As described above, the method of this invention enables one to make the setting and changing of each composition ratio very easy and certain by inserting the composite into the sheathing element wherein the Ti lineal element and the Ni material of the required quantity are made to contact each other by making both contact through covering or intertwisting. In addition, it can repress the scattering of the composition in the interior of the alloy and the variations of the properties of the product.
Furthermore, because each of the above-mentioned lineal elements may be made into a minute line up to the fibrous shape by diameter-reducing working, it becomes possible not only to shorten the dispersing time significantly, but also to set freely the form and size of the alloy to be obtained in a wide range.
On the other hand, the Ti material has the disadvantage of being able to permit the oxide film to generate on the surface while working. However, it is possible for this invention to restrain the oxidation and to conduct the heat treatment in the atmosphere, because the working is practicable under the cover of the sheathing element. Further, in manufacturing the Ti element, it is not necessary to provide any large-scale equipment, because it is possible to prevent the mixture of any impure gas and to manufacture irrespective of the turnout. The manufacture by the use of the method of this invention has many positive effects such as a good yield rate, lowering of the production costs, enhancement of the homogeneity of the product, and so on.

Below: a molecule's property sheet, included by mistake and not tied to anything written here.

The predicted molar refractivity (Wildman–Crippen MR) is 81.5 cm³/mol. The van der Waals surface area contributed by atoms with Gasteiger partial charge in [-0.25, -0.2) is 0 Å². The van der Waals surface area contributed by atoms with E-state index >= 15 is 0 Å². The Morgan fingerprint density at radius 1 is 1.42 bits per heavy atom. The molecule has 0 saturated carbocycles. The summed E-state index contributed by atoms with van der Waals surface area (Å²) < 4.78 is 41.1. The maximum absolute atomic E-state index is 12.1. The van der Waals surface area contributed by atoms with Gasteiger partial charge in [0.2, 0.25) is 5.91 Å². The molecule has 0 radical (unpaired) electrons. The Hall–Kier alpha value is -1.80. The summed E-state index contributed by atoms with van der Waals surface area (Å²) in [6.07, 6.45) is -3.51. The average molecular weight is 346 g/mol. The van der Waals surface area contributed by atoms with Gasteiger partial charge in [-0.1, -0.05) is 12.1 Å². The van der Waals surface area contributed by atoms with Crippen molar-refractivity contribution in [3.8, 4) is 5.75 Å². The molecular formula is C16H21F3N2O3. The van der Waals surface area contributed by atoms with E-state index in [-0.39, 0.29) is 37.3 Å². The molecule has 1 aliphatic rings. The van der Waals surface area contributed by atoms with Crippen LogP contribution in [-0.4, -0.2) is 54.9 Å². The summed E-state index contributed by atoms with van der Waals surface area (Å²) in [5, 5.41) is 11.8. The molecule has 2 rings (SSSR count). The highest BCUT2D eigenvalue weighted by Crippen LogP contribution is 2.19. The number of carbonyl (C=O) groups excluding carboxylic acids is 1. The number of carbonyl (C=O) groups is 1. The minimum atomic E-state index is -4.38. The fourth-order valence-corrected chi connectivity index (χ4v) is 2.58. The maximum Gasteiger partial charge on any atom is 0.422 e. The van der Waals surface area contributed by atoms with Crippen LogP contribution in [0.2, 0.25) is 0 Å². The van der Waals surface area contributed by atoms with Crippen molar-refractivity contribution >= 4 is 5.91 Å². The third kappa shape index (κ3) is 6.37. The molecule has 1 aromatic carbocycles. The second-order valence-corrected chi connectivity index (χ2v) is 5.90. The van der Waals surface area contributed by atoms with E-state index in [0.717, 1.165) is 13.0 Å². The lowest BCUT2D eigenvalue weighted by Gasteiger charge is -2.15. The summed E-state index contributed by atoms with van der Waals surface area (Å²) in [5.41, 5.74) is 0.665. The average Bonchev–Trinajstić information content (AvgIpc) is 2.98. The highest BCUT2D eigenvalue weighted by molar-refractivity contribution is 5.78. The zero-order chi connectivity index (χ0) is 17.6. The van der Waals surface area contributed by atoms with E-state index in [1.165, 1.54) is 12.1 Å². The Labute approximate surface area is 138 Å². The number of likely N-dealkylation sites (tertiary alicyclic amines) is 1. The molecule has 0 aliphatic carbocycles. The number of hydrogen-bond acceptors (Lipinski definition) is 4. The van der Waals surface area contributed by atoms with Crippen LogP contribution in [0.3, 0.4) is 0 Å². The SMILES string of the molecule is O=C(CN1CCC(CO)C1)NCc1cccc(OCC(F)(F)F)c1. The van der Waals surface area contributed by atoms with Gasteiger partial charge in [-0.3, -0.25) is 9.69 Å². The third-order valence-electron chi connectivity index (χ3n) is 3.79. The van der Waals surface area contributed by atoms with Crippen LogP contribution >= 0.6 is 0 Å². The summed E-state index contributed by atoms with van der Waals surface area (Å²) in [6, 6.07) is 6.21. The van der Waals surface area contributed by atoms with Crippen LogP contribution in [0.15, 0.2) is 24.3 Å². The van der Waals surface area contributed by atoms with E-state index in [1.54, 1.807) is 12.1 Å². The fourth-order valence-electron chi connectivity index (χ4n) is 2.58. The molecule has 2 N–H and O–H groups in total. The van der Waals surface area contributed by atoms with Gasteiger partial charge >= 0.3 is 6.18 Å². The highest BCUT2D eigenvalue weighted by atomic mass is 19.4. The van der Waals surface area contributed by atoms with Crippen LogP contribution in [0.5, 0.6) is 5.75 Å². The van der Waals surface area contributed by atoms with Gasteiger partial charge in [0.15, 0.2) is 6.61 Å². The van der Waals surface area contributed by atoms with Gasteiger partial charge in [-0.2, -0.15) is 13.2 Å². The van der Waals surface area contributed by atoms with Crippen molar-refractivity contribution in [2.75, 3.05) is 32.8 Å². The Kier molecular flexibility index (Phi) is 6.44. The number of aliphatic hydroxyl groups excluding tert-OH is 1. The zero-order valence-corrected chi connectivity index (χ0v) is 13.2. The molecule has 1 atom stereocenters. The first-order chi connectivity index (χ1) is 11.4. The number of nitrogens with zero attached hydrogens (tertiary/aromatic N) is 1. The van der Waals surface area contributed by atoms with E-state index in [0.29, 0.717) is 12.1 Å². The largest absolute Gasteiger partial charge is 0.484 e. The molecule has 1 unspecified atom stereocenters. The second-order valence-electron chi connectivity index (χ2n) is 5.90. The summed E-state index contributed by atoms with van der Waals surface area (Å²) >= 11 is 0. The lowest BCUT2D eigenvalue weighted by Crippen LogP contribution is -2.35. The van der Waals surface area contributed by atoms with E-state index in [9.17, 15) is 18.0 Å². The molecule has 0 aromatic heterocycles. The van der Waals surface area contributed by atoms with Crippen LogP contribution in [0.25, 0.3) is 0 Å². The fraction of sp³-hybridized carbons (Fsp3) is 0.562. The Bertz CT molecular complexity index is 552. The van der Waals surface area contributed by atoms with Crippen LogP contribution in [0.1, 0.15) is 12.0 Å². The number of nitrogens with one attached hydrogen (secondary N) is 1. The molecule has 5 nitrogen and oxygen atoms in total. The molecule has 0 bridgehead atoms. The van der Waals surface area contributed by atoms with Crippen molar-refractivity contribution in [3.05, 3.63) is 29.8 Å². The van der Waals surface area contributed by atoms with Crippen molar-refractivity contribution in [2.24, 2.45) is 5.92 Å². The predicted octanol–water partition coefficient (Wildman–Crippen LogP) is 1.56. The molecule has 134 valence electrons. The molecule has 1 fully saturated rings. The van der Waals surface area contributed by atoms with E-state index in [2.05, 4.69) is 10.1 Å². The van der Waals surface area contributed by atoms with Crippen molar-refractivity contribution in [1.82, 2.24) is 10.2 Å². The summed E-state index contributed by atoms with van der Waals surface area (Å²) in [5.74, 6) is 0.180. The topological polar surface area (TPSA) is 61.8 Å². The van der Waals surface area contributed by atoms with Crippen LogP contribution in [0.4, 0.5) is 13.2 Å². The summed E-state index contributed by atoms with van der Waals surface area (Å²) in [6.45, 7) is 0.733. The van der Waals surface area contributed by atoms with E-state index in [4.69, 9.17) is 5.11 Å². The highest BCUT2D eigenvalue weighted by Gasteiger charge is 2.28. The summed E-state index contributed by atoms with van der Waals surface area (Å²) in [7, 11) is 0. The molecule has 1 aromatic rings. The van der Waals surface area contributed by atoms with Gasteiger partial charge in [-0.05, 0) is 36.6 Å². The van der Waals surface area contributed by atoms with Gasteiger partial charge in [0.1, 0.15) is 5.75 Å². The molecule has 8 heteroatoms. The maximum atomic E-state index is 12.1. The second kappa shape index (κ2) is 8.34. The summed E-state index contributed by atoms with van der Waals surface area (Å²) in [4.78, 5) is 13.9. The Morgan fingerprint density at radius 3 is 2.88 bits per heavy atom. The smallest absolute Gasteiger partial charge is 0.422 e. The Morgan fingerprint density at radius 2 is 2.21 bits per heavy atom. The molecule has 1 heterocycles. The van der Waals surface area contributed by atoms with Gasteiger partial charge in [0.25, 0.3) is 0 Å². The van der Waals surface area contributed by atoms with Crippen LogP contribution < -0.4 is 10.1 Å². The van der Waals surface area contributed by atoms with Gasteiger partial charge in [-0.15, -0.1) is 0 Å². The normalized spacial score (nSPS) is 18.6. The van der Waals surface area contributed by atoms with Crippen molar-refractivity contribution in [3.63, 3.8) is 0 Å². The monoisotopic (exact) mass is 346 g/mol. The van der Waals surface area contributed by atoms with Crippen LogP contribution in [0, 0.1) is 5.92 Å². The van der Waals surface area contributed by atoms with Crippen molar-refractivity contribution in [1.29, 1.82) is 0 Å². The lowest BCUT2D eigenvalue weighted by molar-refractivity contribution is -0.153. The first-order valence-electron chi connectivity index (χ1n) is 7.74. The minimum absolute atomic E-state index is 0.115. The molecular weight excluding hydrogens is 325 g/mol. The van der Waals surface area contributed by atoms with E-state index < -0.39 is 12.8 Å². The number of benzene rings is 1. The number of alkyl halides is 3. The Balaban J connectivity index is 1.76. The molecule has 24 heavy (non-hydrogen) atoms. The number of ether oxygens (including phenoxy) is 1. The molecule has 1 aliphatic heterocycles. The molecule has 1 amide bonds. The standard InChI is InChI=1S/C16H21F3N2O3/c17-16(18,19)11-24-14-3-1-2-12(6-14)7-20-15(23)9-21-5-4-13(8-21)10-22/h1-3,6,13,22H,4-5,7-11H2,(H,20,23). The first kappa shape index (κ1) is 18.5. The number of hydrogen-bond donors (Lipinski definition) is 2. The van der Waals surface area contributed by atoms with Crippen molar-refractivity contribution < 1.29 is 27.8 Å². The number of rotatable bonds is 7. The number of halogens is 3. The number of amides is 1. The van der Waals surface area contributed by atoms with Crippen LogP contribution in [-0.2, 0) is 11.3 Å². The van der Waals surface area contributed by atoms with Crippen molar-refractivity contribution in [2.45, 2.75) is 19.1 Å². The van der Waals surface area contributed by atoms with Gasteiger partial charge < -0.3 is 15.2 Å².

The TiNi alloy obtained on the basis of the method of this invention has a pure and clean tissue free of oxide as understood from FIG. 31, wherefore it was possible to obtain the alloy of very small hysteresis.
The TiNi alloys conducted through the secondary diameter-reducing process shown in FIGS. 7 through 9 have better properties, such as mechanical strength, life time, and so on. As the features of the super-elastic alloy, δM, δR and hysteresis as well as the rate of the energy loss are improved. Further, the shape-memory property and the recovery stress in addition to the speed of response are also improved. Additionally, thermal fatigue life property becomes stable. Consequently, small sized ones may be available, and thereby the cost of the material is reduced.
This invention will be now explained in greater detail based upon the following Examples.
On the surface of the pure Ti lineal element 2 of 0.3 mm in diameter was conducted the Ni plating of about 40 μm in thickness, and then 490 pieces of the compound wire 6 having the Ni composition ratio of about 49% were inserted into the sheathing element stuff 7 made of the soft steel pipe of 12 mm in outer diameter, 10 mm in inner diameter and 1 m in length. In this way, there was obtained the composite 9. On this composite 9 was conducted the reducing working by means of cold wire-stretching machine.